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Have Bill Gates and Warren Buffett in your portfolio while benefiting international development

While I was writing my entry yesterday about Warren Buffett donating approximately $29.6 billion of Berkshire Hathaway stock to the Bill & Melinda Gates Foundation, I realized not only would this contribution be good for the health and education of people worldwide, but it also should benefit investors. (Before I was a writer and editor, I was a supervisor in customer service for a large brokerage firm and bank.)

As Buffett’s gift to the Gates Foundation is 10 million Class B shares of Berkshire Hathaway stock—not cash—both Bill Gates and Warren Buffett now have an interest in increasing Berkshire Hathaway’s stock price.

Hence, by buying Berkshire Hathaway, you now have the world’s richest and second richest men working on your behalf. Plus you push up the share price, helping the Gates Foundation get more money when it does sell some of the stock and, therefore, benefit international development. Admittedly my purchase of one share won’t do much, but it does help.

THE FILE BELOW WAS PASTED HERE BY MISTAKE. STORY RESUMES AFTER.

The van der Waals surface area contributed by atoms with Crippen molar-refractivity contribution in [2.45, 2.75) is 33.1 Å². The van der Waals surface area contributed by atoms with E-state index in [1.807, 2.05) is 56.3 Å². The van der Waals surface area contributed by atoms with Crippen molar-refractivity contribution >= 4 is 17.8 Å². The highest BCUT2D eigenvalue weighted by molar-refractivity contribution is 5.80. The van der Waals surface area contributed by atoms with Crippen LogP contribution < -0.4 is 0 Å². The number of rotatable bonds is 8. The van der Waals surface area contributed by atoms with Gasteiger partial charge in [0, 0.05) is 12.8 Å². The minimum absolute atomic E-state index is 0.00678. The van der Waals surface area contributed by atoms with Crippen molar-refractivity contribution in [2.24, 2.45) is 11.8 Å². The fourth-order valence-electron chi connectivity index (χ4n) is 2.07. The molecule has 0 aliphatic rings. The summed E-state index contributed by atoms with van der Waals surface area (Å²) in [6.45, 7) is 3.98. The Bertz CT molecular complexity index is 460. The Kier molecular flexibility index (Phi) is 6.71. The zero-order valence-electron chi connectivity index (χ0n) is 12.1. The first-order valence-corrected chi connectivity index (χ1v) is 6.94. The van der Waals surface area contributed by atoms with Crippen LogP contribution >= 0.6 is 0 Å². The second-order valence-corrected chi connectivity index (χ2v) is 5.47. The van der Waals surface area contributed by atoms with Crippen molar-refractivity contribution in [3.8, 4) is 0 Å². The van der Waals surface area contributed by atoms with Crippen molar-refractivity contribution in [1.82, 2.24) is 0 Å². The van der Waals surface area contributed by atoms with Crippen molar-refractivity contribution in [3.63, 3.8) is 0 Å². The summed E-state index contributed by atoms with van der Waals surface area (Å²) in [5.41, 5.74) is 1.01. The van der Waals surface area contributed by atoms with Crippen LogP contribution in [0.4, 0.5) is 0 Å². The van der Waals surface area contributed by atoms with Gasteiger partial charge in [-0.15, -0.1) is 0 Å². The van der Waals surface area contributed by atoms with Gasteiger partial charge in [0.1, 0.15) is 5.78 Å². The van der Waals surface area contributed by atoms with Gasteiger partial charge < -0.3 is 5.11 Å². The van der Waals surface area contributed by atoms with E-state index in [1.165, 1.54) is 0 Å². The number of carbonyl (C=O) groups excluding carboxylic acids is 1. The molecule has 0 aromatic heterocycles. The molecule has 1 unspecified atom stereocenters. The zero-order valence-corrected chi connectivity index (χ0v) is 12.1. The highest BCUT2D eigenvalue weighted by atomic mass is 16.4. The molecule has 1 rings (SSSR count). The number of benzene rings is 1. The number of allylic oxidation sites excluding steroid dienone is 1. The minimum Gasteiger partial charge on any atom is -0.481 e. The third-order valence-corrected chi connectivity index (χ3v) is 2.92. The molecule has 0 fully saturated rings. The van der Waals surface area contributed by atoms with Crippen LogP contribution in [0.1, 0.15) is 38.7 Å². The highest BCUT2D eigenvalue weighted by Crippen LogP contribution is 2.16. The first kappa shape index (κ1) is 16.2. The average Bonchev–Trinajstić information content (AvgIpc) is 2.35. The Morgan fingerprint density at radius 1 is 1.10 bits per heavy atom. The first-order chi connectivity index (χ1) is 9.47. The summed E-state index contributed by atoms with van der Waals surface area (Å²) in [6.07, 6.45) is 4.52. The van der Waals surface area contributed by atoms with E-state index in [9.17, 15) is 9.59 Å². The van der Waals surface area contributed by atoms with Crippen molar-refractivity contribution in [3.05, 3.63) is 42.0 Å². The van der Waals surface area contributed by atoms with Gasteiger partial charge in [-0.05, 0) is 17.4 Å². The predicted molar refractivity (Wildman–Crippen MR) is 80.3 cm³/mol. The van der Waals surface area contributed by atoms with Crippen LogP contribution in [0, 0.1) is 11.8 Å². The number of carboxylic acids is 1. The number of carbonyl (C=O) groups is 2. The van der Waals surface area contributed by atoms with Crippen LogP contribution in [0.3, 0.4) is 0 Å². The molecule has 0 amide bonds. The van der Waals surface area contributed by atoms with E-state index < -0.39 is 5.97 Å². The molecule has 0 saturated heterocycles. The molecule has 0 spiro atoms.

Furthermore, I figured the stock price would go down today, as people would sell their stocks upon hearing that the Oracle of Omaha’s was divesting himself of 85 percent of the company.

As I anticipated, shares of Berkshire Hathaway Class B (1/30 the ownership of a Class A share, which trades around $90,500) fell as much as $88 to $2,983 from its close on Friday. I bought it for $2,986.75 (not including the $9.99 commission).

And, as I also anticipated, other people like me were waiting for the drop and looking to buy: at the closing bell it had rebounded to $3,043.01, losing $19 on the day, but giving me a one-day return of 1.5 percent, although I have a long-term investment approach (confession: Berkshire Hathaway is a stock I’ve been considering buying for a few months).

Not a bad start though.

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